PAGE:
Roslyn Estates mayor-elect’s son dies, cause unknown

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Roslyn Estates Mayor-elect Paul Peters (left) being sworn in as a trustee last year by outgoing Mayor Jeffrey Schwartzberg.

The day before Roslyn Estates Mayor-elect Paul Peters was set to lead his first meeting, he found his son dead.

Jaime Peters, 37, of Manhasset, died of unknown causes in his sleep.

Paul Peters did not attend the first Board of Trustees meeting of his tenure on Tuesday.

It was instead led by outgoing Mayor Jeffrey Schwartzberg, who said he may remain in office for up to two additional months because Peters was dealing with personal issues.

“Since [Peters] has not taken the oath, I will continue to serve as mayor,” Schwartzberg said.

“It could be a week, could be a month, could be two months,” he added.

He would not elaborate on the cause of Peters’ absence.

But on Wednesday, after returning from the funeral home, Peters disclosed his son’s death on Monday morning.

“I don’t know what I’m going to do,” he said in an interview. “I’m trying to make sense of it all.”

Jaime Peters lived at a Manhasset home in which his father formerly resided.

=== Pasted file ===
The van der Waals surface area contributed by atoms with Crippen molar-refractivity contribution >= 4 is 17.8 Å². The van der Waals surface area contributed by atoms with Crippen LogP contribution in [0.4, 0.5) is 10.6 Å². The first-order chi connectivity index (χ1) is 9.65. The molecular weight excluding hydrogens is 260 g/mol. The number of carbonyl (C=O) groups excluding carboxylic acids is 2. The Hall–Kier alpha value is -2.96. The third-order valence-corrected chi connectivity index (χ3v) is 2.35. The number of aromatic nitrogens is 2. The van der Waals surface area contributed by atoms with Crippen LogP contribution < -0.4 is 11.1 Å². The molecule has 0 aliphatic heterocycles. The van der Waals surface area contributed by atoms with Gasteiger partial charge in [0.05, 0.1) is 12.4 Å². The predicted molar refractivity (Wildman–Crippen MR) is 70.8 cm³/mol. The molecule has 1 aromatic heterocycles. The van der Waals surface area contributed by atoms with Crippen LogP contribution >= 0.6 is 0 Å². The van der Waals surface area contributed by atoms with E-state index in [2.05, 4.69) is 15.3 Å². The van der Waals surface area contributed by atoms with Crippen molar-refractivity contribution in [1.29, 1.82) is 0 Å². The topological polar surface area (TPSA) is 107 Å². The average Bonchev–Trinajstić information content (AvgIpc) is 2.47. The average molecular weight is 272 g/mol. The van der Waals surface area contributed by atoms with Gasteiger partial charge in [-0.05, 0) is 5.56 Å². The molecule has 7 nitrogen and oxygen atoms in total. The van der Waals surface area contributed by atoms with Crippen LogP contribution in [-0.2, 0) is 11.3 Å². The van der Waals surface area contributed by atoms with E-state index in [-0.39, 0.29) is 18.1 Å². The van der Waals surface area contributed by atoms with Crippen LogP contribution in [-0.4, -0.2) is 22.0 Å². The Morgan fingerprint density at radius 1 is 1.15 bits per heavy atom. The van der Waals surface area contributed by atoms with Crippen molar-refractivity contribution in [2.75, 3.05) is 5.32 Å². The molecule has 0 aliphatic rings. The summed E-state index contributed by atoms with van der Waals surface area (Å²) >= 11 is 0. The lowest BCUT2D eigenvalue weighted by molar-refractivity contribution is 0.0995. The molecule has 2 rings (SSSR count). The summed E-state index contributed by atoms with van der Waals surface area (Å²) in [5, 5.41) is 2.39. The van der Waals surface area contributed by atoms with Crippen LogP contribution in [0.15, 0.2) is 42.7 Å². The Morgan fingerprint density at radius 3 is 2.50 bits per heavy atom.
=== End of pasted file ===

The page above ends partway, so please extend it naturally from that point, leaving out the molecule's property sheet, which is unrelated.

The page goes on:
“Jeff was nice enough to take the meeting for me,” Peters said, referring to Schwartzberg. 

Newly elected Trustee Allan Mendels also did not attend the meeting on Tuesday. Jeffrey Lindenbaum, the outgoing deputy mayor, served in his stead.

Asked how long Lindenbaum would continue to serve, Schwartzberg said, “I just don’t know.”

Brett Auerbach, another newly elected trustee, was in attendance.

Stephen Fox, who received 16 write-in votes to win the village’s third open trustee seat, was also present.

Peters, formerly a trustee, ran unopposed to replace Schwartzberg, who chose not to seek re-election after serving three two-year terms.

A year ago Peters replaced 73-year-old Sandy Siff, who at that time was re-elected to the Board of Trustees with 15 write-in votes but stood by a prior decision to end his tenure as a trustee.

With three new trustees as well as a change in its mayoralty, Roslyn Estates was among the most significantly altered village governments in the North Shore after the March 21 elections.

Schwartzberg adjourned the scheduled public hearing on the budget due to the absence of Peters and Mendels.

“The budget is a work in progress,” he said.

The board then discussed plans to put out a request for bids on the village’s $800,000 road repair project, which will draw $600,000 from a bond and $200,000 from grants.

The village will put out a legal notice about the bid request on April 10 and will assess bids on April 21, giving firms 10 business days to submit their bids, Village Clerk-Treasurer Bryan Rivera said.

Auerbach said the village could award a bid by April 24.

Rivera said the repair work should take six to eight weeks.

“Our goal from day one was to get construction vehicles out of the village by Memorial Day,” Schwartzberg said. “I don’t see that happening. We’re lucky to have them out by the end of June.”

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